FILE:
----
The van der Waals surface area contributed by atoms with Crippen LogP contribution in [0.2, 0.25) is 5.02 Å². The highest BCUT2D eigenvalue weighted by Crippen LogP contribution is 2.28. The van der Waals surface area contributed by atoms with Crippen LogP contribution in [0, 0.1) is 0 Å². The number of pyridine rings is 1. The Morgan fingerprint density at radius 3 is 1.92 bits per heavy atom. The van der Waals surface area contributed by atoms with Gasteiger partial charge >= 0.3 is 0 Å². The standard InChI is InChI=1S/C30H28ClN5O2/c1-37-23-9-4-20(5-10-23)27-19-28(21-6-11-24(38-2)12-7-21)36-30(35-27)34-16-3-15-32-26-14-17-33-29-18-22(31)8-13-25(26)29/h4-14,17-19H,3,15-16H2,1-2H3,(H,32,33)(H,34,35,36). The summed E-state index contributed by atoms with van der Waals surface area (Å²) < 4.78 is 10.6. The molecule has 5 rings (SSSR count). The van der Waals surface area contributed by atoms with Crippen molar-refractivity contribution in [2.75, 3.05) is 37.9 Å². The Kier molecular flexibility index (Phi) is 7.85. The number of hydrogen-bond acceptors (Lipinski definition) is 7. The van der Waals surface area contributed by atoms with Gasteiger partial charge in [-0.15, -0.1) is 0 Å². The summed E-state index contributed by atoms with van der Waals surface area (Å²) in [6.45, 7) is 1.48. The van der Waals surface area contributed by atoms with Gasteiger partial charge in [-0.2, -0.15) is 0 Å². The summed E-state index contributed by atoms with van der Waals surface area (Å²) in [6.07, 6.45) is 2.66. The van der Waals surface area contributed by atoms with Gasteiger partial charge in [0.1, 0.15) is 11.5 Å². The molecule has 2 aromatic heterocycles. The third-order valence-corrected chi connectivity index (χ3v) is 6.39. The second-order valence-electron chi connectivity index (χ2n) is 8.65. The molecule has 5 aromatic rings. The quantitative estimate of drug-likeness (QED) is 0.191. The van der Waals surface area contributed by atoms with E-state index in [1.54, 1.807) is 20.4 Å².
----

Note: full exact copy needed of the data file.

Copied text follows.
The van der Waals surface area contributed by atoms with Crippen LogP contribution in [0.2, 0.25) is 5.02 Å². The highest BCUT2D eigenvalue weighted by Crippen LogP contribution is 2.28. The van der Waals surface area contributed by atoms with Crippen LogP contribution in [0, 0.1) is 0 Å². The number of pyridine rings is 1. The Morgan fingerprint density at radius 3 is 1.92 bits per heavy atom. The van der Waals surface area contributed by atoms with Gasteiger partial charge >= 0.3 is 0 Å². The standard InChI is InChI=1S/C30H28ClN5O2/c1-37-23-9-4-20(5-10-23)27-19-28(21-6-11-24(38-2)12-7-21)36-30(35-27)34-16-3-15-32-26-14-17-33-29-18-22(31)8-13-25(26)29/h4-14,17-19H,3,15-16H2,1-2H3,(H,32,33)(H,34,35,36). The summed E-state index contributed by atoms with van der Waals surface area (Å²) < 4.78 is 10.6. The molecule has 5 rings (SSSR count). The van der Waals surface area contributed by atoms with Crippen molar-refractivity contribution in [2.75, 3.05) is 37.9 Å². The Kier molecular flexibility index (Phi) is 7.85. The number of hydrogen-bond acceptors (Lipinski definition) is 7. The van der Waals surface area contributed by atoms with Gasteiger partial charge in [-0.15, -0.1) is 0 Å². The summed E-state index contributed by atoms with van der Waals surface area (Å²) in [6.45, 7) is 1.48. The van der Waals surface area contributed by atoms with Gasteiger partial charge in [-0.2, -0.15) is 0 Å². The summed E-state index contributed by atoms with van der Waals surface area (Å²) in [6.07, 6.45) is 2.66. The van der Waals surface area contributed by atoms with Gasteiger partial charge in [0.1, 0.15) is 11.5 Å². The molecule has 2 aromatic heterocycles. The third-order valence-corrected chi connectivity index (χ3v) is 6.39. The second-order valence-electron chi connectivity index (χ2n) is 8.65. The molecule has 5 aromatic rings. The quantitative estimate of drug-likeness (QED) is 0.191. The van der Waals surface area contributed by atoms with E-state index in [1.54, 1.807) is 20.4 Å².